The original interest in live resin extracts came from the space of users of recreational marijuana using varieties with a high THC content. Today you will find extracts from live resins made from hemp varieties with a high CBD content.

Technical hemp plants produce terpenes just like others. These terpenes can offer much more than just taste. Many of them have their own therapeutic benefit.

We expect that in the coming years there will be a great development in the field of extracts from live cannabis resins, because people will be more aware of the benefits of terpenes.

What are the benefits of live resin extracts?

1. Extracts from live resins have a higher terpene profile

Live resin extracts are particularly rich in terpenes compared to other concentrates.

The reason is that terpenes evaporate quickly after harvesting, drying and processing. Only a fraction of the original terpene profile remains in the final product. Some experts believe that conventional resin extracts contain only about 5 % of the original terpene profile. Live resin extracts contain up to 90 % of the original terpene levels in the plant.

A key part of maintaining the terpene profile is the lower temperature process.

Terpenes are volatile compounds - meaning that they are small enough to evaporate at high temperatures. Even room temperature is enough to evaporate most terpenes - so the actual extraction from living resin requires cooling the plant and solvent to very low temperatures.

2. Extracts from live resins may contain higher concentrations of CBD and THC

A similar benefit of live resin extracts can also be seen with cannabinoids. When a plant is harvested, these compounds immediately begin to disintegrate and change as the plant begins to die. This also occurs due to heat.

One of the most important changes is the conversion of CBD and THC to a cannabinoid known as CBN (cannabinol).

CBN is a much stronger sedative than CBD and gives the final concentrate a stronger "nail-to-couch" feel. This also means less CBD in the final product than you may want.

3. Extracts from live resins make it difficult for companies to use bad cannabis

The use of live plants for the extraction process gives the final product an aromatic profile almost identical to that of a fresh plant - it is so easy to identify low-quality plant extracts right from the start.

If the manufacturer does not use the best plants to produce the extract, you will feel it.

This is not the case for isolates from which all other compounds have been removed from the extract. Without a certificate of analysis, it is almost impossible to say anything about the quality of the hemp used to produce the isolate.

The vast majority of CBD products on the market are made from low quality plants and were made by simply converting them to isolate. High quality materials are raw flowers, full spectrum extracts and live resin extracts.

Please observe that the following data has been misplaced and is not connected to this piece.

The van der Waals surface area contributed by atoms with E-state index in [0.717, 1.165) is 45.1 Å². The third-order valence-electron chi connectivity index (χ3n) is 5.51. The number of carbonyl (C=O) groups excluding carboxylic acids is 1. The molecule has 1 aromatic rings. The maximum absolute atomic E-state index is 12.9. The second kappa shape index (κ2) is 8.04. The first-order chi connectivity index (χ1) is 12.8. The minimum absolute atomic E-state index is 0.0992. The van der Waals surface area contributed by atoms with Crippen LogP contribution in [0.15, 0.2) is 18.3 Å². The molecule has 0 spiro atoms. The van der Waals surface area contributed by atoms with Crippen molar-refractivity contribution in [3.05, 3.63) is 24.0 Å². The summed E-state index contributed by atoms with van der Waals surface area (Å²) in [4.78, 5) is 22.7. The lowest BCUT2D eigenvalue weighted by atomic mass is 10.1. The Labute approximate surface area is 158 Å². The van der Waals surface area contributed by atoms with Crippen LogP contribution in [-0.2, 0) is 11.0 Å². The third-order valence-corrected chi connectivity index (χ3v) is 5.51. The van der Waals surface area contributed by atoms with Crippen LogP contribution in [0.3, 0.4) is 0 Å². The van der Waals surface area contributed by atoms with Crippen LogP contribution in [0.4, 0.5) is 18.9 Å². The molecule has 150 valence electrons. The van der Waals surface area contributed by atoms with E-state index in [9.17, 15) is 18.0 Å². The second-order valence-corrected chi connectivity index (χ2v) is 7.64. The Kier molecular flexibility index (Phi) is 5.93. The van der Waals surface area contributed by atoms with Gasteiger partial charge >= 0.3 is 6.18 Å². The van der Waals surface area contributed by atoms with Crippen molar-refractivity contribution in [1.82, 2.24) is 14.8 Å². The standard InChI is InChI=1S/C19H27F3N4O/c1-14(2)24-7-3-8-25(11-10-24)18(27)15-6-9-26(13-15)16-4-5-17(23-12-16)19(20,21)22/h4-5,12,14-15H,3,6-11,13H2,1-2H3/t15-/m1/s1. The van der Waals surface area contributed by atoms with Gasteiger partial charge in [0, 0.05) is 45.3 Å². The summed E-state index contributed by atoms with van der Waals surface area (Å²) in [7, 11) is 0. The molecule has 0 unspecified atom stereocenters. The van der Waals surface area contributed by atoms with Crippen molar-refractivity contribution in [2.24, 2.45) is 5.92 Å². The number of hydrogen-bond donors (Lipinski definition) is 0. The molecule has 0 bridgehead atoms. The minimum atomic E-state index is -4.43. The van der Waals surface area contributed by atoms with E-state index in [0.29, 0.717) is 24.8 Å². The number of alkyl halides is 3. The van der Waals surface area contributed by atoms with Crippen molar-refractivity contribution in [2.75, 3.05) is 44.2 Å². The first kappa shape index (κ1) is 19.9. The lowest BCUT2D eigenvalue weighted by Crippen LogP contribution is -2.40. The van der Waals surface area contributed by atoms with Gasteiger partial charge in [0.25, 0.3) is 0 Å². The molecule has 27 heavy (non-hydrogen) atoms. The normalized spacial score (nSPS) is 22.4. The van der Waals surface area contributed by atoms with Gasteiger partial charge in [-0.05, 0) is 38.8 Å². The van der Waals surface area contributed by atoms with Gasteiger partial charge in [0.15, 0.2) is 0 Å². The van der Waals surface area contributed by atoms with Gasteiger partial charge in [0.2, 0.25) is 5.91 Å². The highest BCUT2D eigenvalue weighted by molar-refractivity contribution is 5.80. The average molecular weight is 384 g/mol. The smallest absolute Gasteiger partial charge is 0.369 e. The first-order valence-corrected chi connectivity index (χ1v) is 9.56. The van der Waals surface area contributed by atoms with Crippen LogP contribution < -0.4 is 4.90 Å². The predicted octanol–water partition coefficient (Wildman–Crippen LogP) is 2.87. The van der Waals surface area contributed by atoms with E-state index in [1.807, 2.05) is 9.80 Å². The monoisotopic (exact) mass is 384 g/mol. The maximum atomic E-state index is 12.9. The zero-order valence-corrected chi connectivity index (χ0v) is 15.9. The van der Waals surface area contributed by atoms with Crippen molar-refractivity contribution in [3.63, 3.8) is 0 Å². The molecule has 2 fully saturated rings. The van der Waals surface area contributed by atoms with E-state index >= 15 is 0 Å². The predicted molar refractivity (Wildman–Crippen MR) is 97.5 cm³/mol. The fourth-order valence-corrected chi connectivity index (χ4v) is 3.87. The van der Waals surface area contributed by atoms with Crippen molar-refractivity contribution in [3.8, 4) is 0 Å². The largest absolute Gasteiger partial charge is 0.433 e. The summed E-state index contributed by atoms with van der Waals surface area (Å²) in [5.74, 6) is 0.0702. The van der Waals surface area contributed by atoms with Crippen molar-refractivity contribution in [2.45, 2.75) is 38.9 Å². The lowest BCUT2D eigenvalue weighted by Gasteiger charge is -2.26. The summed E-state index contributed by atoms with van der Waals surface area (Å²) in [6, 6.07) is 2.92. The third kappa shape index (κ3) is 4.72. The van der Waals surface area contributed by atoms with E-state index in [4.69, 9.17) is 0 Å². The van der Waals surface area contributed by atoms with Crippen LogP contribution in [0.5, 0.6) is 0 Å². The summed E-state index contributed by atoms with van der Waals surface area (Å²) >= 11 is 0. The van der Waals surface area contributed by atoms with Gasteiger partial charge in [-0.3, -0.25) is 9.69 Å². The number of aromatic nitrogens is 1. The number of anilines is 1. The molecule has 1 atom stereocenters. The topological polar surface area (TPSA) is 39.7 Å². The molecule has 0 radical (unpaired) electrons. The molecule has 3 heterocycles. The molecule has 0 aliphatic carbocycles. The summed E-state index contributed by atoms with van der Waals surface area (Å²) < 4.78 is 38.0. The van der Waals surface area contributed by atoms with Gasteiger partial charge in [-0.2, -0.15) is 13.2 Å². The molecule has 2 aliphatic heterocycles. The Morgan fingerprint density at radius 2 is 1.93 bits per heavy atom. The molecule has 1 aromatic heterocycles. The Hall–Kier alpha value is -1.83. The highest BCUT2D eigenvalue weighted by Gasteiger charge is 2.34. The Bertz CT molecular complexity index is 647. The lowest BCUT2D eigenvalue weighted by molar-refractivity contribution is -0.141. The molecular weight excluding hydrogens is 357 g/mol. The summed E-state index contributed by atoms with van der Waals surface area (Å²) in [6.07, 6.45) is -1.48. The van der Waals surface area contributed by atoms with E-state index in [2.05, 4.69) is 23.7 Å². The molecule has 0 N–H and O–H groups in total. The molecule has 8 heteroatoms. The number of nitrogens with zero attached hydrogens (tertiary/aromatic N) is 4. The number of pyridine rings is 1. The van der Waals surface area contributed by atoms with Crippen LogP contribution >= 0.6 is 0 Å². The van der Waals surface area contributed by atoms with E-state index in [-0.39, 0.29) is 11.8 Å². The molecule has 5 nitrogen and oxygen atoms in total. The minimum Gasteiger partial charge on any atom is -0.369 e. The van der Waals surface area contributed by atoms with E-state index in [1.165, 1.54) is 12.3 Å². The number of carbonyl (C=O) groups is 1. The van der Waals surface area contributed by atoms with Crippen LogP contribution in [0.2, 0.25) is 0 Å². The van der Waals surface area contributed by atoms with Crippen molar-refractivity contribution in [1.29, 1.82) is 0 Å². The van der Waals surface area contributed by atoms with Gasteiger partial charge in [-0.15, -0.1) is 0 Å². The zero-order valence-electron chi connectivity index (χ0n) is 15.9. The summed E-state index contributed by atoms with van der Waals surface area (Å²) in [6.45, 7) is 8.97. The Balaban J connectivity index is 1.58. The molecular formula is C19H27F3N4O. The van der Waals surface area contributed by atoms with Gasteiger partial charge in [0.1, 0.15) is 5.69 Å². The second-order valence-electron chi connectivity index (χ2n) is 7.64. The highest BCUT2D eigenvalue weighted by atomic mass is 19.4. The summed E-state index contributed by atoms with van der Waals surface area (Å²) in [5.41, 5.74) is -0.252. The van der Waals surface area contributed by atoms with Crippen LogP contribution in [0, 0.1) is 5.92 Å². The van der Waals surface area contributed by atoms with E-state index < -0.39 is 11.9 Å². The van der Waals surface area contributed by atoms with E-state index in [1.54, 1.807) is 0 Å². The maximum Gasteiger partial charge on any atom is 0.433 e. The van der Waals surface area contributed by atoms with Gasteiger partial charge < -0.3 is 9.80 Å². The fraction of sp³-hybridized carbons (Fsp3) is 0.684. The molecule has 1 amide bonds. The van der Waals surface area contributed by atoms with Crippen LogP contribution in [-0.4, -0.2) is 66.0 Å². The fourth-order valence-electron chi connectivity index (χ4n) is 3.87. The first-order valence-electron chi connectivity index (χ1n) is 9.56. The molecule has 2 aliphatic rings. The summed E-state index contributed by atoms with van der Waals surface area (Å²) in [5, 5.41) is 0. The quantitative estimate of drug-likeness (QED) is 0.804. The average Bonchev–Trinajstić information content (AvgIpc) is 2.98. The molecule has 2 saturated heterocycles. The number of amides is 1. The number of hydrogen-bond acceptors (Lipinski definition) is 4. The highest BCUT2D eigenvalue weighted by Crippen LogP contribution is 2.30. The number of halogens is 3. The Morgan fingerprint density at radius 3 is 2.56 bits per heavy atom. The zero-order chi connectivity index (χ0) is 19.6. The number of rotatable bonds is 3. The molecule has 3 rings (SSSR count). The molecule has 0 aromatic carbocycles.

In addition, companies often add terpenes to their products to regain their taste and refer to them as broad-spectrum extracts. The problem is that these terpenes are often synthetic or come from completely different plants than cannabis.

If you are buying a product made with live resin extract, there is a much better chance that you are buying a quality product.

How do live resin extracts compare to other types of products?

Most CBD products on the market are made using a CBD isolate or a broad-spectrum extract. They work well, but it is very difficult to determine the quality of these products only by taste or appearance. In this regard, a laboratory test is needed to separate the good from the bad.

Some companies produce full-spectrum extracts that retain part of the plant's terpene profile. Full-spectrum extracts are usually produced using dried plants and therefore lack a full terpene profile. They have a similar taste and smell to a fresh plant, but they do not resemble what a live resin offers. For this type of extract, it can be difficult to determine the quality of the starting material.

Live resin extracts are the new "gold standard" for full-spectrum extracts. They capture the entire phytochemical profile of the plant - including cannabinoids, terpenes and other phytochemicals. With the help of these extracts, you can easily find out what the quality of the initial cannabis was according to the color, structure and smell of the extract.

Here is a brief breakdown individual types of products:

1. Full spectrum extracts

At present, it is the closest thing to live resin extracts that we have on the mainstream market. Full-spectrum extracts preserve as much of the chemical profile contained in hemp as possible.

The plants are first dried and cured and only then undergo this process, so that a large amount of terpene is no longer present at the time of extraction.